When Gotch was touring the Midwest taking on all comers with a circus group, along with boxing heavyweight champion Jess Willard, he employed several young matmen for workouts. Caddock trained with Gotch for a brief period and was influenced by Gotch to try the professional game.

“Realizing his possibilities, Gotch undertook to train Caddock and, under Gotch’s tutelage, Earl improved rapidly and became a master in the sport,” wrote Fleischer in his book.

Gotch had retired as world champion in 1915 and the Joe Stecher was world champion in late 1917. Stecher grew up in tiny Dodge, Nebraska, and was a genius at mat wrestling. He won the world title at age 21 and was considered by some to be almost as good as Gotch. By the way, Stecher’s oldest brother, Louis, was a champion wrestler at the Naval Academy in Annapolis for two years and was an officer in the Navy when Joe won the world title.

Joe Stecher

CADDOCK MADE a smooth transition from the amateur world to the professional world. The styles of wrestling were very similar, with double-leg takedowns, leg sweeps and even heel picks. Riding time was used to enable the man on top to wear down his foe so he could either turn him for a pin or slap on a submission lock.
The Iowan had rolled up 25 consecutive victories as a professional and, combined with his 53-0 mark as an amateur, was 78-0 when he met Stecher on April 9, 1917. Since Stecher was 62-0-1 as a professional (his amateur record is unknown but it is said he never lost), the two wrestlers had a stunning combined mark of 140-0-1.

Caddock weighed just 187 pounds and stayed in great shape by running. The champion Stecher checked in at 210 pounds. The match was set for the Omaha Auditorium and was billed as “Nebraska versus Iowa for athletic supremacy.” The arena seated only five thousand and it quickly sold out. When it was announced that the great Gotch would appear in the ring with the two warriors prior to the match, interest reached a fever pitch.

It turned out to be an epic and grueling match — one of the very best tussles in the entire history of professional wrestling. Stecher won the first fall in 82 minutes, giving Caddock the loss of his career, in any form of wrestling. But Caddock fought back to win the second fall after another hour and 40 minutes of bruising wrestling. After a 20-minute intermission, the two men were called back to the ring for the deciding fall, but Stecher was too exhausted to continue, and forfeited the match and his championship.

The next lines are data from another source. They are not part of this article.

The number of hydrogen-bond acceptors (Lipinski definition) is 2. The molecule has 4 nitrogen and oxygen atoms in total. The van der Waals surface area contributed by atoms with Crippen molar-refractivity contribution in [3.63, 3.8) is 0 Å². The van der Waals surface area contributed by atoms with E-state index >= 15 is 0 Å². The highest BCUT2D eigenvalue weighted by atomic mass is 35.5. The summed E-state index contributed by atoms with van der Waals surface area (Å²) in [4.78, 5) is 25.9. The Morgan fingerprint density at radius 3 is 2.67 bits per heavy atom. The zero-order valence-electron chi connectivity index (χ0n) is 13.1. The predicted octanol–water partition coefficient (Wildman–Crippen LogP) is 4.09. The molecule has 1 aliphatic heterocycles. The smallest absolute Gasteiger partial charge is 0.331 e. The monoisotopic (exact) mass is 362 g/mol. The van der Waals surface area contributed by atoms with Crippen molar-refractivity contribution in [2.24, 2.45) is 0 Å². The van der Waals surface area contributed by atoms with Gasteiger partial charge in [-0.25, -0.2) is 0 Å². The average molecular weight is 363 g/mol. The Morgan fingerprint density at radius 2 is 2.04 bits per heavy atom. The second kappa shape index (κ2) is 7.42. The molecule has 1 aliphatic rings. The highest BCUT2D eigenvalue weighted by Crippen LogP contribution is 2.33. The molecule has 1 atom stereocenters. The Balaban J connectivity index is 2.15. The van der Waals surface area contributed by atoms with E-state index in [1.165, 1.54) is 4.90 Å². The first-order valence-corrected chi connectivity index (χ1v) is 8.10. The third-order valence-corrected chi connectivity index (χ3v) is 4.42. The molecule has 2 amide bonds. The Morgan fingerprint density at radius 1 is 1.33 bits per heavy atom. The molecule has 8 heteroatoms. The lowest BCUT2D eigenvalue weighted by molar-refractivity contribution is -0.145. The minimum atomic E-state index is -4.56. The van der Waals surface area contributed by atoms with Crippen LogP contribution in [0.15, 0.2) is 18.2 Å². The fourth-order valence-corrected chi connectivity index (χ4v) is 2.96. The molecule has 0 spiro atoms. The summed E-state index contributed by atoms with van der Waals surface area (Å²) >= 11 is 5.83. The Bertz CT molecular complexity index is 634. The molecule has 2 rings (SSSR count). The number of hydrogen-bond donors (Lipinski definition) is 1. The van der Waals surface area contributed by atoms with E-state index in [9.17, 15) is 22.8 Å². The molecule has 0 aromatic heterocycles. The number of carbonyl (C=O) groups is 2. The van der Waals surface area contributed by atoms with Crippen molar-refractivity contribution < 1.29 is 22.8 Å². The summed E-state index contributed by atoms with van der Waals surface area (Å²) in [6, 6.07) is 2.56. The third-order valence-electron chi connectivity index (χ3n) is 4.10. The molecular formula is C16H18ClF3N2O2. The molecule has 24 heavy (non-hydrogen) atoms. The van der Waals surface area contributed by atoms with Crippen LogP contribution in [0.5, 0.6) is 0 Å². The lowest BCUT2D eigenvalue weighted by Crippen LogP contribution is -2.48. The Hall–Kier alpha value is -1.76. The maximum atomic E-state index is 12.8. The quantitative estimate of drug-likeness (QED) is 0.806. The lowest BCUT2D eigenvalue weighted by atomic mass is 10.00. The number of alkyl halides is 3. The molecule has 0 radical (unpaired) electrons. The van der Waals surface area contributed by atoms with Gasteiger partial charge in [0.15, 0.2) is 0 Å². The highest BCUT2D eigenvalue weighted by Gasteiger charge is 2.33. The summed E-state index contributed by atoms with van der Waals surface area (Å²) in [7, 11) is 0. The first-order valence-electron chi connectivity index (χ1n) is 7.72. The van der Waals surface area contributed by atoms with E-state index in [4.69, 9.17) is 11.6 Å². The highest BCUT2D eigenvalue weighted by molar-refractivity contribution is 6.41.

Caddock was an immensely popular world champion. Handsome and a devout Christian, he was friendly and outgoing. He married a young school teacher and they set up home in Walnut, Iowa, a little community just thirty miles east of Omaha. He ran a little automobile repair shop on the side and they eventually had four children, including three boys who all played sports at either Iowa State University of the University of Iowa.

But before Caddock could do much with his world title, World War I erupted in Europe and this clean-cut young wrestling champion set the example for all other professional athletes of the day. Earl Caddock signed up for the Army and turned down all offers to become an officer.

“I’m no different than any other young soldier,” he said. “I’ll be proud to be a private and fight in the ranks just like everyone else.”

Does that remind any of us today of the noble actions of Pat Tillman? Soon, the heavyweight champion of the wrestling world was in France, fighting for his life in foxholes with the other doughboys!

For a wide range of gift shops items — including books, posters, videos and trading cards for wrestling — be sure and check the web site of the International Wrestling Institute and Museum (641-791-1517) in Newton, Iowa. The web site is: www.wrestlingmuseum.org

Story By Mike Chapman, Newton Iowa